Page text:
Transition from fossil-fueled electricity generation to clean energy sources

In order to meet the 2050 greenhouse gas (GHG) emissions-reduction target of net-zero emissions established by SB 254, as well as realize SB 358’s 2050 goal of producing energy from zero- emissions resources, the energy sector will ultimately have to transition away from coal and natural gas-fired power generation. Today, there are two coal-fired power plants and nine natural gas plants operating in the state. Key steps toward shifting entirely to non-fossil power sources include the systematic retirement of fossil-fueled power generation and replacing that capacity with clean energy sources.

In 2013, the Nevada Legislature passed SB 123 that required Nevada Power Company (NPC), NV Energy’s Southern Nevada utility, to retire or eliminate at least 800 MW of coal-fired electric generation in Clark County under an Emission Reduction and Capacity Replacement (ERCR) Plan. More specifically, SB 123 required the utility to include a plan for the retirement or elimination of at least 300 MW of coal-fired generation capacity on or before December 31, 2014; an additional 250 MW by December 31, 2017; and an additional 250 MW by December 31, 2019. The last coal retirement was NPC’s share of the Navajo Generating Station (Arizona) in 2019.

The ERCR plan also addressed replacement resources for the coal-plant retirements. NPC was required to issue requests for proposals (RFPs) for electric generating capacity from new renewable energy facilities. The utility was granted enhanced ratemaking treatment for all power plants constructed or acquired pursuant to an ERCR plan.

While all of the required retirements and eliminations of coal-fired generating capacity have occurred pursuant to SB 123, not all of the replacement capacity has been filled. As such, NPC is still authorized to construct or acquire an additional 35 MW of utility-owned electric generating capacity from new renewable energy facilities upon a determination that the utility has satisfactorily demonstrated a need for such capacity (Docket No. 14-05003, PUCN Order).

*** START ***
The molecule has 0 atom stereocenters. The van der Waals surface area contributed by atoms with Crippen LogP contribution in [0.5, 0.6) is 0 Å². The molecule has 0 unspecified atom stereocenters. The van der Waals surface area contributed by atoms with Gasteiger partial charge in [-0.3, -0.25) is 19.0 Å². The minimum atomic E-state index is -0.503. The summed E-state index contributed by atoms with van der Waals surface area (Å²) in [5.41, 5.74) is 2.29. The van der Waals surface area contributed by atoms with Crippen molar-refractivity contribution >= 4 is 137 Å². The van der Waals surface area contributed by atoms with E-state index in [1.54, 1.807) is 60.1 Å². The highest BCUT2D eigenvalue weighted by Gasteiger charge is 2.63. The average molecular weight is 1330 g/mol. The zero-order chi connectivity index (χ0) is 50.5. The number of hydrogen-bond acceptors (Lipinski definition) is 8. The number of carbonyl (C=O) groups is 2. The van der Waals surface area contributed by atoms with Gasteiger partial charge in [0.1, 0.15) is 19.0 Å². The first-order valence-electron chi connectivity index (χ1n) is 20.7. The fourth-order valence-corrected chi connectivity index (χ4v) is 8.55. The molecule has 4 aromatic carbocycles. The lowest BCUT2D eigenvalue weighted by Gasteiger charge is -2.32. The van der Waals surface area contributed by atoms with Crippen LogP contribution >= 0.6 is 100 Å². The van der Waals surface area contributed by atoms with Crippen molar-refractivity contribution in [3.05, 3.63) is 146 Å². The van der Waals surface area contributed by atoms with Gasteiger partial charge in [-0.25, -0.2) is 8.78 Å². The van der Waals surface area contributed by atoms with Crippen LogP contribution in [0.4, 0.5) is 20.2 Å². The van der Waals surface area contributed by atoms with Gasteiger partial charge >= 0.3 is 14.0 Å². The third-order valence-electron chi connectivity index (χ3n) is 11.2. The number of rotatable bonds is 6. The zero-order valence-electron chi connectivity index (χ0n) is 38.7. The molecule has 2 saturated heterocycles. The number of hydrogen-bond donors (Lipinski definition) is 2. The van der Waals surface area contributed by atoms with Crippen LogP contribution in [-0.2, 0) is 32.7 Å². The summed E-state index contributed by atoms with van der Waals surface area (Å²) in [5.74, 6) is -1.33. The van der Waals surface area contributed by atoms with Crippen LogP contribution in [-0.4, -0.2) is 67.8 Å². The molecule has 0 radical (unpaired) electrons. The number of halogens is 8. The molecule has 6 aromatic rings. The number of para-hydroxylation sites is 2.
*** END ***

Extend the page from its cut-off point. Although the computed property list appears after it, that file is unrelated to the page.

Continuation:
It is important to note that SB 123 did not apply to the coal plants operated by Sierra Pacific Power Company (SPPC), NV Energy’s Northern Nevada utility. Two coal-fired power plants are still in operation in the region: the North Valmy Generating Station and the TS Power Plant. SPPC, in conjunction with Idaho Power, owns the North Valmy Generating Station. Valmy Units 1 and 2 are slated for retirement at the end of 2021 and 2025, respectively (Docket No. 20-07023, Volume 3). Newmont Gold Mines owns the TS Power Plant.

Nevada Gold Mines recently announced that it has begun the conversion of the TS Power Plant to a dual-fuel facility, allowing it to also generate power from natural gas. Additionally, Nevada Gold Energy also filed with the Nevada Public Utilities Commission (PUCN) an application under the provisions of the Utility Environmental Protection Act for three permits to construct the TS Solar Project. This project is a 200 MW solar PV electric generating facility, a 120 kV on-site substation, a 120 kV generation-tie line, and an optional battery storage system. These solar facilities will be located adjacent to the TS Power Plant. The PUCN granted the application subject to several conditions on August 28, 2020 (Docket No. 20-06014, PUCN Order).

There are no applications pending with the PUCN for new fossil-fueled generation. More-aggressive policies to ensure a transition to 100% clean energy production, implicit in a net-zero GHG emissions target by 2050, will need to be considered moving forward. Already, NV Energy has filed a study regarding achieving full decarbonization in response to a request from the PUCN.

Nevada’s experience with SB 123 and long-term commitment to a strong renewable portfolio standard (RPS) demonstrate the state is well on its way replacing remaining fossil generating capacity with clean energy resources. What is needed now is a long-term transition from the remaining fossil generation to clean energy, prioritizing retirement of old, inefficient gas plants located in population centers. With the 2050 100% RPS goal as the guide post, policy mechanisms such as a clean energy standard, securitization (allowing customer-backed bonds to pay off stranded asset costs), and alternative ratemaking should be considered.

Transmission upgrades facilitating better market integration and expanded access to diverse resources will be needed for this transition and will promote reliability and cost containment for customers. As battery and other storage systems evolve and deployment expands, these technologies will assist with load following and ramping, services currently provided by the natural gas fleet.

Greenhouse Gas Implications

Under Nevada’s current RPS, GHG emissions from Nevada’s electricity generation sector would remain above 10 million metric tons CO2e through 2039. However, the zero-emissions target in 2050 necessitates the transition from fossil-fueled power in Nevada. 

The TS Power and North Valmy coal-fired electric generating units emitted approximately 1,073,958 and 1,645,434 metric tons of carbon dioxide in 2018, respectively. Together, that is equivalent to annual emissions from 580,000 passenger cars. Clearly, accelerating the retirement of remaining coal-fired electric generating units will reduce GHG emissions in Nevada. However, careful consideration of the timing and implementation of the phase out is critical to maintain the bulk transmission systems reliability.